Arkansas high schools will be the first in the nation to receive 500 Oculus Rift virtual reality systems as part of an initiative by Facebook.
Under the Arkansas & Facebook Techstart Partnership, schools will receive 500 kits that include headsets, 360-degree cameras, and computers. The program also will provide professional development for teachers and access to computer science events.
The total value of the initiative is about $1 million, said Erin Egan, Facebook’s chief privacy officer. She and Gov. Asa Hutchinson announced the initiative Thursday (Jan. 5) at Little Rock Central High School.
The company is rolling out its Techstart initiative in Arkansas and will expand to other states. Arkansas was chosen because of Hutchinson’s initiative requiring all Arkansas high schools to provide a computer coding class, Egan said. Two years after the initiative began, about 5,500 students are taking the course.
“There’s no question that the governor’s interest in bringing coding to the classroom and computer science is why we chose Arkansas first,” she told reporters.
With the donation, Arkansas students will be able to create content to teach others about their state, she said. She told students that virtual reality, where a headset and earplugs let users immerse themselves in computer-created environments, is the next generation of tech. She said she visited a Syrian refugee camp the first time she used the technology. During the announcement, Central High student Kameron May demonstrated the technology by standing atop a skyscraper, visiting another planet, traveling inside the human body, and coming face to face with a Tyrannosaurus Rex.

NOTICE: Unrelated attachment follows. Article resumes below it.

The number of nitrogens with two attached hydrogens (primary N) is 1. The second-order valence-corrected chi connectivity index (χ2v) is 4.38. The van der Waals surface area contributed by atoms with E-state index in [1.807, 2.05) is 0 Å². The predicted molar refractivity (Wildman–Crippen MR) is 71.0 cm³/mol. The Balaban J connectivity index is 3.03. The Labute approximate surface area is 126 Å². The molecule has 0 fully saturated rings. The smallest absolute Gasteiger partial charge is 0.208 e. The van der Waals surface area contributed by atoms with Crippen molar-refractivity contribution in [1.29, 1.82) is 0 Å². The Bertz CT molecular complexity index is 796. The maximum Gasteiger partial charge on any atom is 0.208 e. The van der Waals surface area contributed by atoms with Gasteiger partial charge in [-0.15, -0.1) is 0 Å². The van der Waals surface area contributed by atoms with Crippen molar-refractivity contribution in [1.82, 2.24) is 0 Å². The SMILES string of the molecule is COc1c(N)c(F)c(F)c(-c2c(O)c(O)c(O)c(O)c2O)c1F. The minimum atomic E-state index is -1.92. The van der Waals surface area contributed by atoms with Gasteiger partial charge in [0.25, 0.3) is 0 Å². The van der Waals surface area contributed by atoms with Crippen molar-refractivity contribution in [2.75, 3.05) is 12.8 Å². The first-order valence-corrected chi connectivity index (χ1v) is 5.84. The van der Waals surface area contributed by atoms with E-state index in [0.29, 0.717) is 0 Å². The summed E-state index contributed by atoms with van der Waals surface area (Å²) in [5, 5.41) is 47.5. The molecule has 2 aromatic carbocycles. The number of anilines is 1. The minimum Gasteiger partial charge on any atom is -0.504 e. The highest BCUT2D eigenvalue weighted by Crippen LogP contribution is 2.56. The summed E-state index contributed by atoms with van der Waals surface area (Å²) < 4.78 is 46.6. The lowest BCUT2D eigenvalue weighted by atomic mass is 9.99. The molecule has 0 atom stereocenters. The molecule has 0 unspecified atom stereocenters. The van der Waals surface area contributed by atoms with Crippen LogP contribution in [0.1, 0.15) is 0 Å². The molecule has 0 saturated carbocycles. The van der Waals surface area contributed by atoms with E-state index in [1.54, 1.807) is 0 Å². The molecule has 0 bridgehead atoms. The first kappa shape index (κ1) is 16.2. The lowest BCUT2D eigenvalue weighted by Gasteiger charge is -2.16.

The Arkansas Department of Education and the private Arkansas Public School Resource Center will select the schools to receive the kits, with priority given to lower-income schools. The donation will provide systems to 250 high schools, educational cooperatives, and science and math education centers, with some larger schools receiving two systems. Hutchinson said the program initially requires no financial investment by the state, but the state could supplement it.
Hutchinson told Central High students that learning to code would ensure they have a good-paying job when they graduate. He said he visited Facebook’s headquarters and found it offered employees plentiful amenities, including chefs on every floor and a rooftop park where they can work. However, the countertops were made of plywood to remind employees that the work is not finished.
Hutchinson extended an invitation to Facebook founder Mark Zuckerberg to visit Arkansas. Zuckerberg has said he will visit 30 states where he has not yet traveled in 2017.
“There’s not a more visible company than Facebook, not just nationally but globally,” Hutchinson told reporters, “and to have Facebook as a partner with Arkansas really sends a signal globally that we are a mover in the technology education field, so that’s great for our state just in terms of putting a centerpiece on what we are doing here.”